AIG (AIG) Wants The 1,000th Change In Its Government Loan Rules

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The management at AIG (AIG) is extremely clever. Every time it runs into trouble paying back the $144 billion credit facilities provided by the federal government, it asks for a change in the terms of the borrowing agreements.

AIG has now come back to Fed saying that it cannot sell the assets it needs to dump to get cash to pay back its loans. Its proposed solution is to dispose of assets in exchange for stock and other non-cash assets. That might attract more buyers for the divisions it is hoping to sell. In a bad credit market, interested parties are having trouble coming up with cash.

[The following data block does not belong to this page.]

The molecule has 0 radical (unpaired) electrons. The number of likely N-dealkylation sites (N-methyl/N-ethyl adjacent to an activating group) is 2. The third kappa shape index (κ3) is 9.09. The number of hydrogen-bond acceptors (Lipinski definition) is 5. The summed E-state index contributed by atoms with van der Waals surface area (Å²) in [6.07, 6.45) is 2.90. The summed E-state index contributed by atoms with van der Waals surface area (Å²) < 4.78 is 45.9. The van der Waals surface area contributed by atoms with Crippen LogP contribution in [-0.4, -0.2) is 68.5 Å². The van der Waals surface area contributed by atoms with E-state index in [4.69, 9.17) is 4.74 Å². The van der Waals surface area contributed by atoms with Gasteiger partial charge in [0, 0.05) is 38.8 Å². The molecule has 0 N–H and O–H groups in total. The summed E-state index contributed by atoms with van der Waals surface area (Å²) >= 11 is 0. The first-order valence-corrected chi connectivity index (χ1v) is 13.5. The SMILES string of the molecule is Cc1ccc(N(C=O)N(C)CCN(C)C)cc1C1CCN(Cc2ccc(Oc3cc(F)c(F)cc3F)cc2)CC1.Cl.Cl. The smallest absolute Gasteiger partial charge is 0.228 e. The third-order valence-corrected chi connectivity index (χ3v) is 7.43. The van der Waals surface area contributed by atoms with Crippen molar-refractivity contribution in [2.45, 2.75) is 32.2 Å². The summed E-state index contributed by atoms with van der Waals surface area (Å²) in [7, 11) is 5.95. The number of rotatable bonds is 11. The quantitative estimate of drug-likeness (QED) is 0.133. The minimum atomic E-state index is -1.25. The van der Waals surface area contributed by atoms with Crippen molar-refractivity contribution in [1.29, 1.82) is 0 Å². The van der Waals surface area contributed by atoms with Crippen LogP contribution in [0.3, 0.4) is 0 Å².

The idea may work, but it leaves the government, and by extension the taxpayer, with more paper which may have falling value as the financial crisis spreads. AIG can show that it is making progress by selling off operations, but in reality it is trading them for assets which have dubious futures.

Better for AIG to hold those assets until it has cash buyers. The process may get spread out, but the Fed will not be stiffed. According to The Wall Street Journal, "Though AIG has several years to repay the loan, it is trying to complete the process to free itself from the interest payments associated with the credit and to avoid deterioration in the value of its assets." In other words, the firm wants to take junk in order to cut its financial obligations.

Tough luck. Show us the money.

Douglas A. McIntyre